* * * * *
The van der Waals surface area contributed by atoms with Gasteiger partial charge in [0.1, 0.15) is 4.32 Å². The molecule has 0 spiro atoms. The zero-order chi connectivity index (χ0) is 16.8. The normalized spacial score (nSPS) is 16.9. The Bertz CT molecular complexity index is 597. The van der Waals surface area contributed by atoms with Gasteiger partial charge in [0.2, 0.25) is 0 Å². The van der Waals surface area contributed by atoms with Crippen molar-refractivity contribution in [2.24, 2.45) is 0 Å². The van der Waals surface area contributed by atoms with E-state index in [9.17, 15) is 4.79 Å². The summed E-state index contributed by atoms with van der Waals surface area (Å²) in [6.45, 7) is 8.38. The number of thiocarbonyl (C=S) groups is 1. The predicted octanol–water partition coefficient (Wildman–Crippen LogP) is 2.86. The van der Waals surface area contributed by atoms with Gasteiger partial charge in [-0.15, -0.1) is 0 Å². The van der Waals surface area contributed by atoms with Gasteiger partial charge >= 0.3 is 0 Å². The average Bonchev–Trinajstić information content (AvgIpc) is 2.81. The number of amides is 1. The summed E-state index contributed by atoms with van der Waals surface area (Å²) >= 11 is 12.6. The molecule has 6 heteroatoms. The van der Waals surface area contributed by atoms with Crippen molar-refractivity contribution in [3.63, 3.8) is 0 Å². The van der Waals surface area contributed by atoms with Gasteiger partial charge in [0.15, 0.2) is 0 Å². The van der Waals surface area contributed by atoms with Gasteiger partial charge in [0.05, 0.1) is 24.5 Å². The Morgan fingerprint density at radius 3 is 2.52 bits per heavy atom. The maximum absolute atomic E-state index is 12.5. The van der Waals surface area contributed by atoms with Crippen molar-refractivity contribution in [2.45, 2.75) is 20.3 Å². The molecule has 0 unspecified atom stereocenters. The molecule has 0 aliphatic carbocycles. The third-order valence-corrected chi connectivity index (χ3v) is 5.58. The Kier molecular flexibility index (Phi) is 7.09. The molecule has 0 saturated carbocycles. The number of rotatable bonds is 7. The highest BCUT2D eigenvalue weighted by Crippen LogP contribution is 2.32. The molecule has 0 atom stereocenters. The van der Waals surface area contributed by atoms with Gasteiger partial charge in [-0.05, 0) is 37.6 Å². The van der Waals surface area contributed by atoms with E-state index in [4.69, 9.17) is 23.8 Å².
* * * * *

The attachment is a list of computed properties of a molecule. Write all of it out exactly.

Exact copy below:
The van der Waals surface area contributed by atoms with Gasteiger partial charge in [0.1, 0.15) is 4.32 Å². The molecule has 0 spiro atoms. The zero-order chi connectivity index (χ0) is 16.8. The normalized spacial score (nSPS) is 16.9. The Bertz CT molecular complexity index is 597. The van der Waals surface area contributed by atoms with Gasteiger partial charge in [0.2, 0.25) is 0 Å². The van der Waals surface area contributed by atoms with Crippen molar-refractivity contribution in [2.24, 2.45) is 0 Å². The van der Waals surface area contributed by atoms with E-state index in [9.17, 15) is 4.79 Å². The summed E-state index contributed by atoms with van der Waals surface area (Å²) in [6.45, 7) is 8.38. The number of thiocarbonyl (C=S) groups is 1. The predicted octanol–water partition coefficient (Wildman–Crippen LogP) is 2.86. The van der Waals surface area contributed by atoms with Gasteiger partial charge in [-0.15, -0.1) is 0 Å². The van der Waals surface area contributed by atoms with Gasteiger partial charge >= 0.3 is 0 Å². The average Bonchev–Trinajstić information content (AvgIpc) is 2.81. The number of amides is 1. The summed E-state index contributed by atoms with van der Waals surface area (Å²) >= 11 is 12.6. The molecule has 6 heteroatoms. The van der Waals surface area contributed by atoms with Crippen molar-refractivity contribution in [3.63, 3.8) is 0 Å². The van der Waals surface area contributed by atoms with Gasteiger partial charge in [0.15, 0.2) is 0 Å². The van der Waals surface area contributed by atoms with Gasteiger partial charge in [0.05, 0.1) is 24.5 Å². The Morgan fingerprint density at radius 3 is 2.52 bits per heavy atom. The maximum absolute atomic E-state index is 12.5. The van der Waals surface area contributed by atoms with Crippen molar-refractivity contribution in [2.45, 2.75) is 20.3 Å². The molecule has 0 unspecified atom stereocenters. The molecule has 0 aliphatic carbocycles. The third-order valence-corrected chi connectivity index (χ3v) is 5.58. The Kier molecular flexibility index (Phi) is 7.09. The molecule has 0 saturated carbocycles. The number of rotatable bonds is 7. The highest BCUT2D eigenvalue weighted by Crippen LogP contribution is 2.32. The molecule has 0 atom stereocenters. The van der Waals surface area contributed by atoms with Gasteiger partial charge in [-0.05, 0) is 37.6 Å². The van der Waals surface area contributed by atoms with E-state index in [4.69, 9.17) is 23.8 Å².